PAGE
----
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‘Nightshooters’ | Mayhem Film Review Making films can be dangerous

Nightshooters Mayhem Film Review
3.5

Summary

Nightshooters is a British black comedy martial arts action film about a small indie film crew who use a condemned building for a late night shoot and accidentally become prey to a brutal gang.

I think Nightshooters was the sweariest film shown at Mayhem Film Festival; but looking back at the content, it’s actually not inappropriate at all. It is full of violence, gangsters and people getting over-bloody-excited. And Nightshooters is great fun.

Marshall (Adam McNab) is making a cheap zombie action film, as he has got his claws into a has-been actor (Doug Allen), a stuntman (Jean-Paul Ly) and a dedicated crew. He gets them all into an abandoned building he’s found, which is perfect for some atmosphere and action, knowing that they haven’t got long to use it: it’s due to be demolished the next day. What they don’t know is that the demolition company is run by a criminal boss Tarker (Richard Sandling), and he’s installed himself and his crew in the next building in the block for a spot of intimidation and torture. The film crew accidentally capture a gangland execution on film, are spotted before they can scarper, and thus find themselves putting their teamwork, acting and practical skills to work in surviving the night, rather than making Dawn of the Deadly.

Nightshooters - Nicky EvansThat execution I just mentioned is extremely brutal and visually shocking and gave me pause to wonder if I was actually watching a comedy. But the ignorant henchmen combined with witty dialogue, comeuppance and escape made of DIY survival skills truly did provide lots of laughs. Nightshooters was very cleverly written so that the viewer cannot guess at any time who is going to come out on top, and indeed who is going to die horribly; and I’m talking about both good guys and bad guys. Both teams are fallible in their own ways, and thoroughly human.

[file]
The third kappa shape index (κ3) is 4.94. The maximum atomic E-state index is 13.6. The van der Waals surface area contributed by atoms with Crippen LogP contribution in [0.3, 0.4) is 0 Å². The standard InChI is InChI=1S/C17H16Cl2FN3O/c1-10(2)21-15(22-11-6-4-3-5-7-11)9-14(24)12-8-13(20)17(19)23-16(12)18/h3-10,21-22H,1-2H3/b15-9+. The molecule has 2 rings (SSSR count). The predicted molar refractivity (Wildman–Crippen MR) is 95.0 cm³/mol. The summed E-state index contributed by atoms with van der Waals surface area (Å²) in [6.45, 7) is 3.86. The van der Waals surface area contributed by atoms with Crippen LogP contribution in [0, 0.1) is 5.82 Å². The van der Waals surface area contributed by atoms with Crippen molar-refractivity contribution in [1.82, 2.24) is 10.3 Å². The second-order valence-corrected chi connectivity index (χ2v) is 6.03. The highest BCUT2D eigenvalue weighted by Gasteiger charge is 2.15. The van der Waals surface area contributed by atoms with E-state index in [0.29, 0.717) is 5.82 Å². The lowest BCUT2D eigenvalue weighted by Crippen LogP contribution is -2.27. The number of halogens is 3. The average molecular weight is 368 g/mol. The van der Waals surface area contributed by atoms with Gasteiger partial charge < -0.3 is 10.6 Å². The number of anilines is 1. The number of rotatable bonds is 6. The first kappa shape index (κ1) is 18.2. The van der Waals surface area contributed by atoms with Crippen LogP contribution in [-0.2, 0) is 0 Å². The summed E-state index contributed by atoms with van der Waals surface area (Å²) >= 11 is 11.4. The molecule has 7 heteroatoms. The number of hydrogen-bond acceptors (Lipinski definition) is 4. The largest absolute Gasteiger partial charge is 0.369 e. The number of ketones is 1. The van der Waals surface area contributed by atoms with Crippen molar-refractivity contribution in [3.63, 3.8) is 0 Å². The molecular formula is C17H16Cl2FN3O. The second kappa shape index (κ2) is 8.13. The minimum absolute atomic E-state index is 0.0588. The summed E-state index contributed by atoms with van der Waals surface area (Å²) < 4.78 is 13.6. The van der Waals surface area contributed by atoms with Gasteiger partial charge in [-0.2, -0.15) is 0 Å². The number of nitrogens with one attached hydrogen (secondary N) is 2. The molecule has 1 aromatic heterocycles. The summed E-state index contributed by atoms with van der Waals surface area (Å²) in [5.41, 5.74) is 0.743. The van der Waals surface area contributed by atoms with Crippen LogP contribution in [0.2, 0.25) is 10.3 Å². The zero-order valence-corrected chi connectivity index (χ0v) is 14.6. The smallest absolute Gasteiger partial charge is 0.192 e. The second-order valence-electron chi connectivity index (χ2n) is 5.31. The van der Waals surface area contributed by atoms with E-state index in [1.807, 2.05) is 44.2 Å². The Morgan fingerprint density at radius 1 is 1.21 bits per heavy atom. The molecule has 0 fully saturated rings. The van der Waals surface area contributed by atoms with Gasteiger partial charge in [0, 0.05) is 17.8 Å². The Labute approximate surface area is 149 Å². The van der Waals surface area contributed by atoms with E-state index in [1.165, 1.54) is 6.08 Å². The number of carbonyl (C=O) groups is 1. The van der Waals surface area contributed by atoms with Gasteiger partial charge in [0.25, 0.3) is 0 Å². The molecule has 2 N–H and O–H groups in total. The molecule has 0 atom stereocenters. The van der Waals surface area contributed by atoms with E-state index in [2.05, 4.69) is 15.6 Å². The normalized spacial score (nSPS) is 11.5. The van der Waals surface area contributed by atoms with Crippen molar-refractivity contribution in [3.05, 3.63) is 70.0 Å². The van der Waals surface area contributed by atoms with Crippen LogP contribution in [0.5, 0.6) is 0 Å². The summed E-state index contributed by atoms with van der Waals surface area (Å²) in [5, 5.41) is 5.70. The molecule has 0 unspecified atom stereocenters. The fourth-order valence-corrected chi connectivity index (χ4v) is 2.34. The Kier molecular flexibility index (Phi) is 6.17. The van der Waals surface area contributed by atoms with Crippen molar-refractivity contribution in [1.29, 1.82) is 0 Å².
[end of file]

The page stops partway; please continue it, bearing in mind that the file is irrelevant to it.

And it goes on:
Nightshooters was written and directed by Marc Price… and it could not have been more different to his first feature, Colin, which is famous for being a zombie film presented from the zombie’s point of view, and reputedly for being made for £45. In contrast, Nightshooters is full of action and tension and turns into the style of film that the filmmaker it is about wanted to make.

Nightshooters - Adam McNab and Jean-Paul LyBut though the film within the film, Dawn of the Deadly, may have had potential, there is much more to Nightshooters itself than it first seems: it is cleverly written so that most characters develop some depth as it goes on; we get to know them all and care about them, so when one of the heroes doesn’t survive an encounter, we can really feel for his mates and sympathise with their reactions… and cheer when the baddies suffer too. Many of the assaults are comical and original, and the whole plot is very well thought out, giving good use of both location and equipment: at no point did one of the film crew pick up a weapon or tool and cause me to shake my head at something handy just lying around; everything was logical and there for a reason.

Nightshooter‘s female cast had valuable roles, too; they did not just play victims or screaming people who got in the way or needed to be rescued, like in many (more old-fashioned, let’s say) action films… there was some of that of course, but in this film, the men and women were just as likely to be tough or feeble as each other. The film crew’s special effects and explosions expert is a very quick-thinking Ellie (Rosanna Hoult), who uses what she can get her hands on to help protect her team.

Nightshooters - Jean-Paul LyAnd the fight scenes: there are at least half a dozen set-piece scenes focusing on Jean-Paul Ly vs. one or more bad guys; sometimes with knives or other weapons, and sometimes just their own kicks and strength. Ly has played many stuntman parts over the years and it is great seeing a film in which that skill gives him a key role to play with some character. I did wonder once or twice whether it was a little stereotypical to have the Asian and black actors play the best fighters, or whether Price was simply making the most of people’s strengths; but Nightshooters does reflect the film within it, in which the director had found a great martial arts actor he wanted to use, so again, the approach makes sense.

Nightshooters will be coming to home media on 26 December, and I can recommend it… especially if you love a bit of British blood and violence with your swearing and laughing.

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0 comments on “‘Nightshooters’ | Mayhem Film Review Making films can be dangerous

  1. Pingback: Mayhem Film Festival 2018: Festival Round-Up | Ready Steady Cut

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